Adobe Lightroom was created specifically for photographers to simplify every stage of the workflow. By using it you’ll l be able to spend far less time at the computer and a lot more time out in the field with your camera.
Lightroom has a lot of powerful features that are of imense benefit to a wildlife photographer. On this page you'll discover the features that will allow you to efficiently organize your photos and do 90% of your edits quickly and efficiently without needing to use Photoshop.
Adobe Lightroom allows you to automatically apply adjustments and metadata as you import your photos. This is done by creating any number of presets and then selecting them on import. The example below shows an import of a set of photos where I've chosen to automatically apply a strong contrast tone curve and a metadata preset that adds copyright information. At the same time, the keywords "starling" and "murmuration" are tagged to the photos.
The end result of this is that as soon as the photos from this shoot are imported, they will all be immediately organized under keywords “starling” and “murmuration”, have copyright information assigned, and will have a strong tone curve applied. This can save a lot of time.
If you make use of Lightrooms powerful organizational features then you’ll always have an answer to the question “Where are my photos”? Just do two things:
Organize your photos by keywords.
Assign a single keyword and Lightroom will automatically assign others provided you’ve setup keyword categories. For example tagging a photo with the keyword “barn owl” will automatically tag it with animal, barn owl, bird, bird of prey, nocturnal, predator, raptor and tyto alba (the Latin name). This is covered in more detail
Group your photos into Collections
Adobe Lightroom takes keywording one step further to make your photographs easy to find by adding them to any number of collections. Think of a collection as a virtual folder - you can add photos to it, or Lightroom can automatically add photos to it, but nothing gets duplicated or moved. Lightroom simply records the fact that the photo is in the collection.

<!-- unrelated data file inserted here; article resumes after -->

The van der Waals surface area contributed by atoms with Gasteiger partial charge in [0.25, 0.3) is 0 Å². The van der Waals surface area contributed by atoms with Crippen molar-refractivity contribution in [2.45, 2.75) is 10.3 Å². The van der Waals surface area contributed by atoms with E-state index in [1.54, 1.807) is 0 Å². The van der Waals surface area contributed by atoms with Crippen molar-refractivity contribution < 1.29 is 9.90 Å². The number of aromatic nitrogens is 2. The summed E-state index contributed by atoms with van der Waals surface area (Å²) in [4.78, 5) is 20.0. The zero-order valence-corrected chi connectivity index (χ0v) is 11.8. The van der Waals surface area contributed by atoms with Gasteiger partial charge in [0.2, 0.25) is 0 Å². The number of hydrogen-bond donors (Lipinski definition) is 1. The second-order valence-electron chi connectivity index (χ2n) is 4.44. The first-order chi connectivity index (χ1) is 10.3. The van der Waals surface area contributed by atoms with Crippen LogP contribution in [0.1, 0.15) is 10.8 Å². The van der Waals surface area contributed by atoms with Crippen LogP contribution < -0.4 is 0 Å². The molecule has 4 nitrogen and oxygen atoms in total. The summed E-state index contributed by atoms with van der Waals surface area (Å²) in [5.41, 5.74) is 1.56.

The screenshot below shows two smart collections, Barn Owl and Barn Owl – Best. Barn Owl is a smart collection that automatically contains photos tagged with the keyword “Barn Owl”. Barn Owl – Best automatically contains photos that are in the Barn Owl collection and have a rating of three stars.
This all happens automatically by just tagging photos with the keyword “Barn Owl” and rating them. You can then either select the “Barn Owl” collection and see all barn owl photos, or select “Barn Owl – Best” and see the Barn Owl selects. My absolute best Barn Owl photo will also be in my “Portfolio” collection.
As you can see a barn owl photo can potentially be in 3 collections, but there is only one physical file sitting in a folder on the computer.
One of the great things about Adobe Lightroom is that you can edit your photos as much as you like non-destructively. No matter what you edit, you can always go back to any previous stage of editing and even back to the original photograph which remains untouched in a folder on your computer.
Cropping, Straightening and Cloning in Adobe Lightroom is one of the easiest to use that I’ve come across. It should be one of the first things you do in the Develop module.
The adjustment brush is an extremely powerful feature. It allows you to adjust exposure, brightness, contrast, saturation, clarity and sharpness locally on specific areas of the photograph, rather than on the entire photograph. This means that you no longer have to go into Photoshop to use adjustment layers and masks.
The graduated filter tool in Adobe Lightroom allows you to quickly and easily adjust exposure, brightness, contrast, saturation, clarity and sharpness gradually across a region of a photograph. A typical use of this is when you have a washed out sky because the sky has been over-exposed in order to expose the rest of the scene properly. The graduated filter tool can be used to show detail in the sky without altering everything else.
The ability to create presets and then apply these to any photograph instantaneously saves a huge amount of time.
As you make adjustments to your photo in the develop module, you can take a snapshot at any point. Name it whatever you want and you’ll always be able to return to that point in your editing process. This is a very powerful way of comparing your edits to see if you’ve improved the shot.
If you want to know more about the things covered above then have a look at the folllowing pages:
Lightroom Workflow - If you get your lightroom workflow correct then you can very quickly organize and process your photos, leaving you with a lot more time out in the field.
Using Keywords in Lightroom - Lightroom keywords are a very powerful feature and should form part of your photography workflow.